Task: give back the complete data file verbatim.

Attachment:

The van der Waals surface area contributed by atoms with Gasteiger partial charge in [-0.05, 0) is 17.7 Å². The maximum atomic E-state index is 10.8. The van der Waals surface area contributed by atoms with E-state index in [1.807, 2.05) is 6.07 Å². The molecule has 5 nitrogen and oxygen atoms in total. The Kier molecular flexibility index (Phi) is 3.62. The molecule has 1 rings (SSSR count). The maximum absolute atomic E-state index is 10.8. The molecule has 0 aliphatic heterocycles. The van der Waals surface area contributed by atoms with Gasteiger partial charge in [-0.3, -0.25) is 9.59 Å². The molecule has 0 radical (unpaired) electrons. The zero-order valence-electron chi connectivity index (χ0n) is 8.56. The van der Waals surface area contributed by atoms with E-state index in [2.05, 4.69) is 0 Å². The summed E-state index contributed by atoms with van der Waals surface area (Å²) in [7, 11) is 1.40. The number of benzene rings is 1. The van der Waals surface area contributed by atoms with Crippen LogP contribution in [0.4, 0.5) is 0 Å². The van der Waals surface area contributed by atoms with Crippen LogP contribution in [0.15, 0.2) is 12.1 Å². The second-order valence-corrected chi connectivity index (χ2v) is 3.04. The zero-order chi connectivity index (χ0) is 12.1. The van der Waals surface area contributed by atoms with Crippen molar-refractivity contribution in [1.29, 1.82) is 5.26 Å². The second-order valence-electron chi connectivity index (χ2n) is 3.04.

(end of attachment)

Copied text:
The van der Waals surface area contributed by atoms with Gasteiger partial charge in [-0.05, 0) is 17.7 Å². The maximum atomic E-state index is 10.8. The van der Waals surface area contributed by atoms with E-state index in [1.807, 2.05) is 6.07 Å². The molecule has 5 nitrogen and oxygen atoms in total. The Kier molecular flexibility index (Phi) is 3.62. The molecule has 1 rings (SSSR count). The maximum absolute atomic E-state index is 10.8. The molecule has 0 aliphatic heterocycles. The van der Waals surface area contributed by atoms with Gasteiger partial charge in [-0.3, -0.25) is 9.59 Å². The molecule has 0 radical (unpaired) electrons. The zero-order valence-electron chi connectivity index (χ0n) is 8.56. The van der Waals surface area contributed by atoms with E-state index in [2.05, 4.69) is 0 Å². The summed E-state index contributed by atoms with van der Waals surface area (Å²) in [7, 11) is 1.40. The number of benzene rings is 1. The van der Waals surface area contributed by atoms with Crippen LogP contribution in [0.4, 0.5) is 0 Å². The van der Waals surface area contributed by atoms with Crippen LogP contribution in [0.15, 0.2) is 12.1 Å². The second-order valence-corrected chi connectivity index (χ2v) is 3.04. The zero-order chi connectivity index (χ0) is 12.1. The van der Waals surface area contributed by atoms with Crippen molar-refractivity contribution in [1.29, 1.82) is 5.26 Å². The second-order valence-electron chi connectivity index (χ2n) is 3.04.